As he prepares for retirement this summer, to leave an institution he has led for the last decade, Founding Dean Dr. Hal B. Jenson does so filled with pride about the accomplishments in medical education and research.
“Those accomplishments are the outcome of the tremendous amount of work by the faculty, staff, and students at the medical school,” Dr. Jenson said. “Everyone at the medical school is part of our success, and we share that success with the community as a community success.”
Those accomplishments, he said, have been numerous and substantial. More significantly, they have been transformational and will have a lasting impact on our hospital affiliates, WMU, the entire WMed community and the surrounding community as a whole.
“When I came to Kalamazoo in 2011, I had a long list of objectives for the medical school, not just to meet the minimum requirements but to excel as a medical school,” Dr. Jenson said recently. “We’ve successfully achieved all of those objectives, and successfully made the transition from a new medical school to a mature institution. We have made the journey to a fully accredited medical school as fast as it could have been achieved. But just as importantly has been the way we have meet those goals. Many accreditation site visitors over the years have expressed a bit of surprise about the exceptional quality of our programs, not just by comparison as a ‘new’ medical school but compared to all medical schools.”
That process, that 10-year journey, has been marked by several milestones in the area of medical education, Dr. Jenson said. Those milestones have included:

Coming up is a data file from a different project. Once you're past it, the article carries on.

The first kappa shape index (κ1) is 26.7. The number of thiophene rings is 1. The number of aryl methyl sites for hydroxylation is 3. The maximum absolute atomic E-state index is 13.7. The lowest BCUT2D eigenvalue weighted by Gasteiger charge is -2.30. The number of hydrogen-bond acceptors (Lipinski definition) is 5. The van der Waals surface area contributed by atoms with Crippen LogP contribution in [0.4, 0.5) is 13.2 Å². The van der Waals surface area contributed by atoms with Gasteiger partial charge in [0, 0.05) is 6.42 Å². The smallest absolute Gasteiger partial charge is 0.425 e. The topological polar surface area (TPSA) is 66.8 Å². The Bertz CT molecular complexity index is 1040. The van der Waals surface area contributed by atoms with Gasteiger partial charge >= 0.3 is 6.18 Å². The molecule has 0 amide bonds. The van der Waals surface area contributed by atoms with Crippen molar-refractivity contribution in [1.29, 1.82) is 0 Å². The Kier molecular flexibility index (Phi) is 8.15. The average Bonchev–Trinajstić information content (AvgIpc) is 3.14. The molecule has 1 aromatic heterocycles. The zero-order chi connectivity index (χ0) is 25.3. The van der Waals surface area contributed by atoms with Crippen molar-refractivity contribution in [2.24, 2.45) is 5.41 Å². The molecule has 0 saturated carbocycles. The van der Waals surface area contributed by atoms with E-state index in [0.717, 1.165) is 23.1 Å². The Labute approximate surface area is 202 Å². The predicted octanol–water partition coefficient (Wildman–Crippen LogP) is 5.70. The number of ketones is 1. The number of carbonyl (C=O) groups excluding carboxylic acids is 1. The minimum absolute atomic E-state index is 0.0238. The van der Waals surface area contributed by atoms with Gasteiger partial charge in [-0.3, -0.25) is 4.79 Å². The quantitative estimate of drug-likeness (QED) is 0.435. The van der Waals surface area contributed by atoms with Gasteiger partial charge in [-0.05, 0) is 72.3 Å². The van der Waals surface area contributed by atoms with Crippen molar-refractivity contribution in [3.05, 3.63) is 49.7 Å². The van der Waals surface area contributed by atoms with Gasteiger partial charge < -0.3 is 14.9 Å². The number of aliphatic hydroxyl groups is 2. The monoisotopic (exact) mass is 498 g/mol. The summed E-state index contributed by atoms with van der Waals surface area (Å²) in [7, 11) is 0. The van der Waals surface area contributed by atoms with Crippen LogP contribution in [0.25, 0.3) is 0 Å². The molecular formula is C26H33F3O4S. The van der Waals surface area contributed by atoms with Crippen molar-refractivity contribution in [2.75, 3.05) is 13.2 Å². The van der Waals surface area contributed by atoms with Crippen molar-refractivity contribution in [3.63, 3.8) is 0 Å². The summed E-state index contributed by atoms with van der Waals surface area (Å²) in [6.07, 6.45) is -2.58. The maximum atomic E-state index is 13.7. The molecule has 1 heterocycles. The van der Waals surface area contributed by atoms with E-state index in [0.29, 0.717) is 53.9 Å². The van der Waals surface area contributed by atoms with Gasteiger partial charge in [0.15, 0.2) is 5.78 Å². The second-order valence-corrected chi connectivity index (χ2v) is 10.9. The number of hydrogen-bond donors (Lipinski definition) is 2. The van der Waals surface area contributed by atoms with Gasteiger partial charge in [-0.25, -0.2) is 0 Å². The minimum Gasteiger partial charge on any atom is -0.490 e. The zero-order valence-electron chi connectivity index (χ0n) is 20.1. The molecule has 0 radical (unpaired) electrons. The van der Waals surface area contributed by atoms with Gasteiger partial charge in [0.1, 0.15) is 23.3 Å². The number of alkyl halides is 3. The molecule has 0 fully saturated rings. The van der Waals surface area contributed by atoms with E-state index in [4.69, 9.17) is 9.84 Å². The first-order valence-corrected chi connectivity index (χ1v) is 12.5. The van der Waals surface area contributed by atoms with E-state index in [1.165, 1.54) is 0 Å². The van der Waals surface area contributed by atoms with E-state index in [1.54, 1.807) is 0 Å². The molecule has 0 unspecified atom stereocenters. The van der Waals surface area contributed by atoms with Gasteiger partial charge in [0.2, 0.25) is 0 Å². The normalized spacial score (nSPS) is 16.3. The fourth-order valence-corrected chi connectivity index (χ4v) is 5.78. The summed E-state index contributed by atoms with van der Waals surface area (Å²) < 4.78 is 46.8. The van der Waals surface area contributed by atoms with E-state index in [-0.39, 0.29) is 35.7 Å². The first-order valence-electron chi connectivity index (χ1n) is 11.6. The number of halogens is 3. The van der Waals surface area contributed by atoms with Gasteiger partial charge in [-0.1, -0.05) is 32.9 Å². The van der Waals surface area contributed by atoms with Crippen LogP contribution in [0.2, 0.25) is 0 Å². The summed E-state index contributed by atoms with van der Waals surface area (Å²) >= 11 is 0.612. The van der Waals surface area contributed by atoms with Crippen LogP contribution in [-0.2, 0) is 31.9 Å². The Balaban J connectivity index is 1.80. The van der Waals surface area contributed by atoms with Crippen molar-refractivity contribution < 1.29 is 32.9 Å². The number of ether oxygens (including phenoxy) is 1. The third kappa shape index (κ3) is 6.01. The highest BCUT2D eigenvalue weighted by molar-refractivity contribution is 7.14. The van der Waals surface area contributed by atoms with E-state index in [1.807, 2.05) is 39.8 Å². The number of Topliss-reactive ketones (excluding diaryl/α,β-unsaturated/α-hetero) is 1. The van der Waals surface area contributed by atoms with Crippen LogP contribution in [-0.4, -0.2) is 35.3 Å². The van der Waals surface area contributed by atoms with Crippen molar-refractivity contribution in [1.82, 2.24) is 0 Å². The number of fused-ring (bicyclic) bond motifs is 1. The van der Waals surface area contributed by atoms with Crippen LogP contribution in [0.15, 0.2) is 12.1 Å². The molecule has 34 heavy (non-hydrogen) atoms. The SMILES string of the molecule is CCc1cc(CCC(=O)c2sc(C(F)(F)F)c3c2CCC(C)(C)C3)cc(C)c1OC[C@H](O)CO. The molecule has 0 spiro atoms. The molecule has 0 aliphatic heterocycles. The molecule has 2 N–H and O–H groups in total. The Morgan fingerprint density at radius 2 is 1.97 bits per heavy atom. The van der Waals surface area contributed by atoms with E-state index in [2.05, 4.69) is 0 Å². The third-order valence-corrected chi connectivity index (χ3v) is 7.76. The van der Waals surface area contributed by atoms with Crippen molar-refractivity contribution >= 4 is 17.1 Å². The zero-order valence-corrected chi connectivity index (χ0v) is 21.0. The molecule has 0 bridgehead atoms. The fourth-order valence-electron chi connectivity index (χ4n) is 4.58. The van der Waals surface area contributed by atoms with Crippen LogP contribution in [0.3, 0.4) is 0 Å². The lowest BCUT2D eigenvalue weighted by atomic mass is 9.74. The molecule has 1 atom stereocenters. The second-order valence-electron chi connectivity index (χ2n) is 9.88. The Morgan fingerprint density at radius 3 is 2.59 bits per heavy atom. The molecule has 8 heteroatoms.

- The creation of a comprehensive MD curriculum that seamlessly integrates basic science and clinical applications, as well as a strong focus on interprofessional education with other healthcare professionals.
- A state-of-the-art, 24,000 square-foot Simulation Center at the W.E. Upjohn M.D. Campus that is a premiere facility that provides “robust educational and training activities for our students and residents, and healthcare professionals from Kalamazoo and surrounding communities in Southwest Michigan.”
- Exceptional success at preparing medical students for residency training, an achievement backed by a 100 percent match rate for WMed’s first three classes of new physicians. “Our students are excelling on the USMLE Step 1 and Step 2 exams and they are matching into very good and very competitive residency programs,” Dr. Jenson said.
- Impressive growth in graduate medical education, including two new residency programs – Family Medicine in Battle Creek, and Obstetrics and Gynecology – and the addition of new fellowships in Emergency Medical Services, Forensic Pathology, Hospice and Palliative Medicine, and Simulation.
- The creation of two new master’s degree programs:
- A Master of Science in Medical Engineering degree program created in collaboration with the College of Engineering and Applied Sciences at Western Michigan University that provides an experiential, hands-on curriculum for students.
- A unique Master of Science in Biomedical Sciences degree program that helps aspiring physicians make the successful transition from undergraduate education to medical school and providing an opportunity for students from all backgrounds.
- A broadening of the WMed campus beyond Kalamazoo through the expansion of international health experiences for students and residents in places like India and Peru, among others.
- A continuing education program that has grown in size and scope and achieved the status of Joint Accreditation for Interprofessional Education that includes Accreditation Council for Continuing Medical Education (ACCME), the Accreditation Council for Pharmacy Education (ACPE), and the American Nurses Credentialing Center (ANCC), to provide interprofessional continuing education for the healthcare team.